Cape Town, South Africa, March 4, 2016
Robben Island was used as a slave prison (1657-1846) first by the Dutch and then by the English and later as a political prison from 1962-1991-
It was the home of Nelson Mandela for 18 of his 27 year prison sentence. His cell-
and the courtyard where he used to grow tomatoes-
Other South African Presidents who have spent time here are Kgalema Motlanthe and current president Jacob Zuma.
Our guide was a former prisoner from 1984-1991-
Prisoners slept on the floor with a pad and blanket until bunk beds were introduced-
Various buildings on the prison grounds include the Kramat where Muslim prisoners were buried-
The island was also used as a leper colony beginning in 1845 and many are buried here-
Prisoners sentenced to hard labor spent many hours in the limestone quarry-
February 11,1995, more than 1000 former political prisoners from all over South Africa, Mandela included, had a reunion where they all placed a rock at the quarry to build an Isivivanne - an African monument of remembrance for the fallen soldiers who fought against apartheid and a symbol of the unity of all people against apartheid-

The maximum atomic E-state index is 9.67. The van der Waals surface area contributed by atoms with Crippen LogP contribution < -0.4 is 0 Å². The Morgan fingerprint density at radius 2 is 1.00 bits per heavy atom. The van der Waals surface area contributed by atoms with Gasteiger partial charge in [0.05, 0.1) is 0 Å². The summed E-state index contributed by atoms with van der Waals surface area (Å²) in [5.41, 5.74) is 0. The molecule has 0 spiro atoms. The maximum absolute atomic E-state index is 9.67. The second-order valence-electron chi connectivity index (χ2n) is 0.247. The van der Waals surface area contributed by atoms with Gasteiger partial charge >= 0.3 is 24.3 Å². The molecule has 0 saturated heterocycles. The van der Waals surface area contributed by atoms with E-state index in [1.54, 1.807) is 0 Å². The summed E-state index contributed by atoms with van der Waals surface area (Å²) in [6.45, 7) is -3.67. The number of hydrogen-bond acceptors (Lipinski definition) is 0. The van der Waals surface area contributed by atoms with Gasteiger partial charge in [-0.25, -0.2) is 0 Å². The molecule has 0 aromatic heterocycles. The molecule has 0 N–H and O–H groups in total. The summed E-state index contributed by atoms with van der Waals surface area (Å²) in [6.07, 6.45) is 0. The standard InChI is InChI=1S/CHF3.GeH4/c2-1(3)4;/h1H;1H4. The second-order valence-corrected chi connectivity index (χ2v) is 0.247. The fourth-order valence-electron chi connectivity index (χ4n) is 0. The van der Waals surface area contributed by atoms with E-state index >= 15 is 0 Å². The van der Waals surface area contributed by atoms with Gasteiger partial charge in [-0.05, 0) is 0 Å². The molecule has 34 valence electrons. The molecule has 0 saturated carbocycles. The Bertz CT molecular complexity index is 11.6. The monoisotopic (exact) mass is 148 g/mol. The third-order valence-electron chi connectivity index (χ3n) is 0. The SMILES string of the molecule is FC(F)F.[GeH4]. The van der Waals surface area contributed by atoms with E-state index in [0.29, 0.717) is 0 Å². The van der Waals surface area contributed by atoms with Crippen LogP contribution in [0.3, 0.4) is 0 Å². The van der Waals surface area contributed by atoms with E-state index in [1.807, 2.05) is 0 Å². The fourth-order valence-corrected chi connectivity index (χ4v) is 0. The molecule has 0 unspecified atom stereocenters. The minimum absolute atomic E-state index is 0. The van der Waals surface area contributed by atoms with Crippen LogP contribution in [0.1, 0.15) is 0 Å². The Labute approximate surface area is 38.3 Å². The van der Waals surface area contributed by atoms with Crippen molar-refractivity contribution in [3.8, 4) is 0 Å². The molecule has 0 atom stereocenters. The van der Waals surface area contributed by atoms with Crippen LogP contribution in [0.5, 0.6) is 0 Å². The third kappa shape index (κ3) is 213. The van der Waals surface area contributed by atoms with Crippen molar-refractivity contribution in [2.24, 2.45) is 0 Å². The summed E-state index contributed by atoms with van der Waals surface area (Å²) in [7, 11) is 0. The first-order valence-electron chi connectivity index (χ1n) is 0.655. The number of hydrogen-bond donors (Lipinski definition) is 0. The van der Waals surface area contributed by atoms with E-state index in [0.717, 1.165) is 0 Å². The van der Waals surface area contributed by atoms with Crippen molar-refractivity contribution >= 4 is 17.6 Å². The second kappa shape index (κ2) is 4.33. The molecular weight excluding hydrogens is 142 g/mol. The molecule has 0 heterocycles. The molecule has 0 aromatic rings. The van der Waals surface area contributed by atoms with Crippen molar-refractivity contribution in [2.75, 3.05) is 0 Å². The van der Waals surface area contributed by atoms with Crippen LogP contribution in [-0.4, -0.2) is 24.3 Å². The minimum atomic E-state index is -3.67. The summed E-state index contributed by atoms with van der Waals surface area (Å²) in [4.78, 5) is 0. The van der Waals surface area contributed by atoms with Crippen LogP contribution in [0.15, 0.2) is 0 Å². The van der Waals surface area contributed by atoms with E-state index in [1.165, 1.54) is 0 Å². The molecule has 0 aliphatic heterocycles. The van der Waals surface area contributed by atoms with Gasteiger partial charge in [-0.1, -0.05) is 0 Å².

The island has an area of only 2 square miles and is home to many penguins-
and Bank Cormorant -
The view of Cape Town and Table Mountain is beautiful. Table Mountain is 3km across the top, with Devil's Peak to the east and Lion's Head to the west-
Crab salad, tempura shrimp, salmon 'roses' and salmon and tuna sashimi.
Today about 200 people live on Robben Island. They are mainly workers at the museum and there is a primary school for their children-
It is unbelievable that so many died and lost years of their lives fighting for things we take for granted: dignity, respect and human rights. Looking at some of the townships and other inequalities on this continent, there is unfortunately still room for improvement.
Another interesting toilet sign-
I found a sushi train for supper-
I even splurged on dessert. I love the presentation-